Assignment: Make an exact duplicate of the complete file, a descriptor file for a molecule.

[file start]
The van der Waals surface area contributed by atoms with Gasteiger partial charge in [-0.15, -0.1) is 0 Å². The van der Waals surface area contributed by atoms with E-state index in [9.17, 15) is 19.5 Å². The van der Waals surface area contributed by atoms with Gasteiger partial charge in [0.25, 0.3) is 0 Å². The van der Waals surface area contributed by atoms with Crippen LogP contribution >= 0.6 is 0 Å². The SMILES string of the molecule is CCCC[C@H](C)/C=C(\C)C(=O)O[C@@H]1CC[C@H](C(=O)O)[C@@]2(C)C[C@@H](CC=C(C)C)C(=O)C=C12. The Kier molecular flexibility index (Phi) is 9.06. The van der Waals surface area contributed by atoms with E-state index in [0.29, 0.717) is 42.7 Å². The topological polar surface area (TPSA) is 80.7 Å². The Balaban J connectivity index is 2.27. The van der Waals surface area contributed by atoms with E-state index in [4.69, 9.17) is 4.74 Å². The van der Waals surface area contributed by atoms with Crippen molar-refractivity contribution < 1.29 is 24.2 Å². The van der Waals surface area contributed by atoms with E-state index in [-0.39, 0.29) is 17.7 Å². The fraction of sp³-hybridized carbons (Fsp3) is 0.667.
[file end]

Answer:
The van der Waals surface area contributed by atoms with Gasteiger partial charge in [-0.15, -0.1) is 0 Å². The van der Waals surface area contributed by atoms with E-state index in [9.17, 15) is 19.5 Å². The van der Waals surface area contributed by atoms with Gasteiger partial charge in [0.25, 0.3) is 0 Å². The van der Waals surface area contributed by atoms with Crippen LogP contribution >= 0.6 is 0 Å². The SMILES string of the molecule is CCCC[C@H](C)/C=C(\C)C(=O)O[C@@H]1CC[C@H](C(=O)O)[C@@]2(C)C[C@@H](CC=C(C)C)C(=O)C=C12. The Kier molecular flexibility index (Phi) is 9.06. The van der Waals surface area contributed by atoms with E-state index in [0.29, 0.717) is 42.7 Å². The topological polar surface area (TPSA) is 80.7 Å². The Balaban J connectivity index is 2.27. The van der Waals surface area contributed by atoms with E-state index in [4.69, 9.17) is 4.74 Å². The van der Waals surface area contributed by atoms with Crippen molar-refractivity contribution < 1.29 is 24.2 Å². The van der Waals surface area contributed by atoms with E-state index in [-0.39, 0.29) is 17.7 Å². The fraction of sp³-hybridized carbons (Fsp3) is 0.667.